“While there is no doubt that section 15 of the Employment and Industrial Relations Act encourages alternative dispute resolution, it must be court-based and conducted within the law. Time does not stop running merely because parties are engaged in an out of court negotiations. It was incumbent upon the respondents to bear in mind the provisions of section 90 of the Employment Act even as they engaged in the negotiations. The claim went stale three years from the date of the termination of the respondents' contracts of service”.
“By craft and innovation the learned Judge, in grave error extended time by relying on negotiations by the parties and suspending time for this period. Where a statute limits time for bringing an action, no court has the power to extend that time, unless the statute itself allows extension of time. That is what the court stated in Divecon v Samani (1995
- 1998) I EA 48 at p. 54
“No one shall have the right or power to bring after the end of six years from the date on which a cause of action accrued, an action founded on contract. The corollary to this is that no court may or shall have the right or power to entertain what cannot be done namely, an action that is brought in contract six years after the cause of action arose or any application to extend such time for the bringing of the action. A perusal of Part III shows that its provisions do not apply to actions based on contract”.
10. The Respondent prays that the claim is time barred and offends the provisions of Section 90 of the Employment Act. That the same therefore amounts to an abuse of Court process and is incompetent.
11. The Respondent prays that the suit be struck out.
12. The Claimant opposes the preliminary objection. It is the Claimant’s submission that the averments of the Respondent with respect to Section 90 of the Employment Act require evidence and therefore does not fit within the definition of a preliminary objection as exposed in the case of Mukisa Biscuit Manufacturing Co. Ltd v West End Distributors Ltd (supra) where it was held as follows:-
"So far as I’m aware, a preliminary objection consists of a point of law which has been pleaded, or which arises by clear implication out of pleadings, and which if argued as a preliminary point may dispose of the suit.”
13. The Claimant further relies on the decision in the case of Nakuru Civil Case No. 489 of 2013, Samuel Waweru v Geoffrey Muhoro Wangi where a preliminary objection of a similar nature to the instant Preliminary Objection was raised, the Court stated as follows: -
"This court must now consider whether the issues raised in this Preliminary Objection are matters of fact or law. I have perused the reasons by the applicant in his Preliminary Objection. I have not seen a single point of law that has been raised. What has been raised are purely matters of fact which the defendant's counsel ought to have a chance to respond to. J hold the view that by filing such an objection, the plaintiff has denied the defendant the opportunity to respond factually to the Preliminary Objection. As a matter of Law, a party upon whom a Preliminary Objection is served, does not have a right to respond factually and can only place before the court the law applicable. What the plaintiff should have done was to raise matters in relation to conflict by filing a formal application.”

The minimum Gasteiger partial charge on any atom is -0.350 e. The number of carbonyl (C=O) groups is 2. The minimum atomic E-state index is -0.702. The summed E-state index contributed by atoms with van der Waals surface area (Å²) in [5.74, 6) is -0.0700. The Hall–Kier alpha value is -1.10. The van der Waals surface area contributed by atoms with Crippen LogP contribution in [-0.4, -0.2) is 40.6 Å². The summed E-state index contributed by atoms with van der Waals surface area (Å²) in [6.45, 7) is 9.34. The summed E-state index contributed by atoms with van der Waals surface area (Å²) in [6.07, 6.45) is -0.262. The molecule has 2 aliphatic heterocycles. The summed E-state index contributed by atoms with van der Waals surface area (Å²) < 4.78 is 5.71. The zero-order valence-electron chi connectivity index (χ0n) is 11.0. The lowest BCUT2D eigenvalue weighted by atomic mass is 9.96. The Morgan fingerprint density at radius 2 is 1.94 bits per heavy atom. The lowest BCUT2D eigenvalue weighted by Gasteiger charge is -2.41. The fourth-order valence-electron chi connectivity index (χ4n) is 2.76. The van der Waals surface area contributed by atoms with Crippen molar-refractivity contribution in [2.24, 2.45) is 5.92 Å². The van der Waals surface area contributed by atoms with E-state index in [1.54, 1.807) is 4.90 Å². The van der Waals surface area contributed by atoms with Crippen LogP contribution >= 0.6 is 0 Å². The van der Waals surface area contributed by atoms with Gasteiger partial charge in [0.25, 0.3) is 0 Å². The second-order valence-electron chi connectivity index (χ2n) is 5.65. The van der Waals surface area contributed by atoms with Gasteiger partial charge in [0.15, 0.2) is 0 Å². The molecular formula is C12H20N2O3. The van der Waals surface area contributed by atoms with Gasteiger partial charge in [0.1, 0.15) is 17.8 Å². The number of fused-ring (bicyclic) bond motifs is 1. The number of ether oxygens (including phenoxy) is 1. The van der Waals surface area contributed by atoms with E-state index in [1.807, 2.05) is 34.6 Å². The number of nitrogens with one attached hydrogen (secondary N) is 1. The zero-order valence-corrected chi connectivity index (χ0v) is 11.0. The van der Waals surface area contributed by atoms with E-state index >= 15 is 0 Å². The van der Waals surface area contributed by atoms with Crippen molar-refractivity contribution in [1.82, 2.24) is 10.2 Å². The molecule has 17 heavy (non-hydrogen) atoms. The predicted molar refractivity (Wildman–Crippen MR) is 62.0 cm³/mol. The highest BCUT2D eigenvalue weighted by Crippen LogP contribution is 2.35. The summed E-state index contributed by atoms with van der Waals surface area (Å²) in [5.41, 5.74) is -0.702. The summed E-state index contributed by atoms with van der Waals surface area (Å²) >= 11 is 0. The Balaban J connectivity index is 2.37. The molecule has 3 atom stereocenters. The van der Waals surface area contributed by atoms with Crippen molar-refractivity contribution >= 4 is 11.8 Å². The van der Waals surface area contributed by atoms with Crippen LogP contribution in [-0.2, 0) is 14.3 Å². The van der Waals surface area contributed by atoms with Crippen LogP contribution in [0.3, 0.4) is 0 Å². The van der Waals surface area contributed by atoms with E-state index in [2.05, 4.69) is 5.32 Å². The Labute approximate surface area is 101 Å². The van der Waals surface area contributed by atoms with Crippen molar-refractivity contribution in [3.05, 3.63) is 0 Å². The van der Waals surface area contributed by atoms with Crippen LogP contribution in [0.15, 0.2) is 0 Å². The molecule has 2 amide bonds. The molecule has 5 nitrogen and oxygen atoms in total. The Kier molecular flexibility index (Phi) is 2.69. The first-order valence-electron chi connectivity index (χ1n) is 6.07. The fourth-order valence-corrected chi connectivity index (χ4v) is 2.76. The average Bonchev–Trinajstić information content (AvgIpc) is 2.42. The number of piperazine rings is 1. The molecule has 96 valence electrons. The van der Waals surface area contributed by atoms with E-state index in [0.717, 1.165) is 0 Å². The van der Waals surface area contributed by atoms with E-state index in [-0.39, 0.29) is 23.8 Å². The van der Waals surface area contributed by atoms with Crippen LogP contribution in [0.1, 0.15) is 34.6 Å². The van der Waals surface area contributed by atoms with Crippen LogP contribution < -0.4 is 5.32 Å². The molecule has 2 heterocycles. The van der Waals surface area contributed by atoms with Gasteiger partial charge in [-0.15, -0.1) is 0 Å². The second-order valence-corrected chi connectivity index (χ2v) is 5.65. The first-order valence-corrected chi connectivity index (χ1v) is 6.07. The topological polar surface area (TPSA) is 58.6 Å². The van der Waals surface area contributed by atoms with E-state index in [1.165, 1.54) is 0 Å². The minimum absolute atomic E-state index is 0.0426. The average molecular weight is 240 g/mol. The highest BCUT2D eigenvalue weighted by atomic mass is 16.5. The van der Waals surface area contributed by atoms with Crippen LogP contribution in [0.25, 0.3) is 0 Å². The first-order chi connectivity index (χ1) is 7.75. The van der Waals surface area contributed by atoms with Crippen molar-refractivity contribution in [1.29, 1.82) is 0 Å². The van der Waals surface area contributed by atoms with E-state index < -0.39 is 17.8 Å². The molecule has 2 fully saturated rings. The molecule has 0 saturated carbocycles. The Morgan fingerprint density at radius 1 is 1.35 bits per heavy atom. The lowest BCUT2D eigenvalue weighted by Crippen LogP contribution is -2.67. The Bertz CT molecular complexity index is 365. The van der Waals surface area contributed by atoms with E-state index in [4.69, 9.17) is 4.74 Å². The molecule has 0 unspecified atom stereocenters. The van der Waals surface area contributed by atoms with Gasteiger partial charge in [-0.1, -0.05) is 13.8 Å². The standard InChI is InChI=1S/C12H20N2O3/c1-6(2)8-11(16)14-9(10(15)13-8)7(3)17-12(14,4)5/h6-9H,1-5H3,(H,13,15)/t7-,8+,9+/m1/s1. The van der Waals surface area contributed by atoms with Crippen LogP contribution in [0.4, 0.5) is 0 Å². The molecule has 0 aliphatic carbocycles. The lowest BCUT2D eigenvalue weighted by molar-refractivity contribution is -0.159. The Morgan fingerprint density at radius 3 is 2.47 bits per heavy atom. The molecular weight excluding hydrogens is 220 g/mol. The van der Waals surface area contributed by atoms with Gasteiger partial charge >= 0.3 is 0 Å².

14. The Claimant also relies on the decision in the case of Independent Electoral & Boundaries Commission v Jane Cheperenger & 2 others  eKLR the Supreme Court stated as follows: -
“The occasion to hear this matter accords us an opportunity to make certain observations regarding the recourse by litigants to preliminary objections. The true preliminary objection serves two purposes of merit: firstly, it serves as a shield for the originator of the objection—against profligate deployment of time and other resources. And secondly, it serves the public cause, of sparing scarce judicial time, so it may be committed only to deserving cases of dispute settlement. It is distinctly improper for a party to resort to the preliminary objection as a sword, for winning a case otherwise destined to be resolved judicially, and on the merits.”
15. The Claimant submits that the case before the Court is for enforcement of the decision of the Public Service Commission made on 26th August 2020.
16. It is the Claimant’s case is that he appeared for oral submission during the disciplinary hearing on 6th October 2017 before the disciplinary committee of the Respondent.
17. The Claimant submits that in the Respondent’s Board meeting
held on 31st January 2018 whose agenda was the Claimant’s suspension, the Board considered the recommendations of the Disciplinary Committee resolved that the Claimant ought to exit the Respondent’s service and management was tasked to pursue the option of early retirement or resignation.
18. It is the Claimant’s case that the Decision to force the Claimant's resignation, (which is the subject matter of this Claim) was made by the Respondent's Board on 31st January, 2018 and the Claimant appealed to the Board on 28th April 2018 which never bothered to act on the appeal forcing the Claimant to file an Appeal against forced resignation to the Chairman, Public Service Commission on 11th June 2018. The decision of Public Service Commission allowing the appeal was made on 26th August 2020. The Claim herein was filed on 18th May 2021 which was less than one and half years.
19. It is the Claimant’s case that the cause of action arose on 29th September 2020 when the Respondent acknowledged receipt the decision of Public Service Commission and the requirement for its implementation. That this is evidenced by the further correspondences of 22nd September 2020, 9th December 2020 and the letter dated 21st January, 2021